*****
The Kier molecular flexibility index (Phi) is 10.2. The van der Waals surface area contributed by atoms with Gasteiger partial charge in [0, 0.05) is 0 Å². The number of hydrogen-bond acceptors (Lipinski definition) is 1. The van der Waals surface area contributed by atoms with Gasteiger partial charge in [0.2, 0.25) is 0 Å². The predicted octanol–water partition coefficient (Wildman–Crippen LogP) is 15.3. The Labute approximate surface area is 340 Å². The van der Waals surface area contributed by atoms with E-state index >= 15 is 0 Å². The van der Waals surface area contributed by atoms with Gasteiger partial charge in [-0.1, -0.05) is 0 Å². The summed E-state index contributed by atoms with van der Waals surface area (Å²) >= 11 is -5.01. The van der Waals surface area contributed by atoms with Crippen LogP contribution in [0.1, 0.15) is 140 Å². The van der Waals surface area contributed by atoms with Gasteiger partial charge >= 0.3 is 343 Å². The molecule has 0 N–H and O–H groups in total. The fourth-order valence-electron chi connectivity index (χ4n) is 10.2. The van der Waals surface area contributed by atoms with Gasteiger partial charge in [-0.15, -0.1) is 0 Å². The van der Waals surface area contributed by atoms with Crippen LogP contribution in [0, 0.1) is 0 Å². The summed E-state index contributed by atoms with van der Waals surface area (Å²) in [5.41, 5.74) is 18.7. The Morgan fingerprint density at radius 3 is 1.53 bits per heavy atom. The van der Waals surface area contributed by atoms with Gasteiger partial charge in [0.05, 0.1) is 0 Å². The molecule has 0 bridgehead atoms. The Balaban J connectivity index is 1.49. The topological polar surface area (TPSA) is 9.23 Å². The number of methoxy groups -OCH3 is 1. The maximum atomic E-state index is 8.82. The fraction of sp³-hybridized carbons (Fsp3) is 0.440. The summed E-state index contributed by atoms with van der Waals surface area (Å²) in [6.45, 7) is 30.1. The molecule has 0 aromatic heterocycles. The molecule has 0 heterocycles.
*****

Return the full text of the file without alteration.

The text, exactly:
The Kier molecular flexibility index (Phi) is 10.2. The van der Waals surface area contributed by atoms with Gasteiger partial charge in [0, 0.05) is 0 Å². The number of hydrogen-bond acceptors (Lipinski definition) is 1. The van der Waals surface area contributed by atoms with Gasteiger partial charge in [0.2, 0.25) is 0 Å². The predicted octanol–water partition coefficient (Wildman–Crippen LogP) is 15.3. The Labute approximate surface area is 340 Å². The van der Waals surface area contributed by atoms with E-state index >= 15 is 0 Å². The van der Waals surface area contributed by atoms with Gasteiger partial charge in [-0.1, -0.05) is 0 Å². The summed E-state index contributed by atoms with van der Waals surface area (Å²) >= 11 is -5.01. The van der Waals surface area contributed by atoms with Crippen LogP contribution in [0.1, 0.15) is 140 Å². The van der Waals surface area contributed by atoms with Gasteiger partial charge >= 0.3 is 343 Å². The molecule has 0 N–H and O–H groups in total. The fourth-order valence-electron chi connectivity index (χ4n) is 10.2. The van der Waals surface area contributed by atoms with Gasteiger partial charge in [-0.15, -0.1) is 0 Å². The van der Waals surface area contributed by atoms with Crippen LogP contribution in [0, 0.1) is 0 Å². The summed E-state index contributed by atoms with van der Waals surface area (Å²) in [5.41, 5.74) is 18.7. The Morgan fingerprint density at radius 3 is 1.53 bits per heavy atom. The van der Waals surface area contributed by atoms with Gasteiger partial charge in [0.05, 0.1) is 0 Å². The molecule has 0 bridgehead atoms. The Balaban J connectivity index is 1.49. The topological polar surface area (TPSA) is 9.23 Å². The number of methoxy groups -OCH3 is 1. The maximum atomic E-state index is 8.82. The fraction of sp³-hybridized carbons (Fsp3) is 0.440. The summed E-state index contributed by atoms with van der Waals surface area (Å²) in [6.45, 7) is 30.1. The molecule has 0 aromatic heterocycles. The molecule has 0 heterocycles.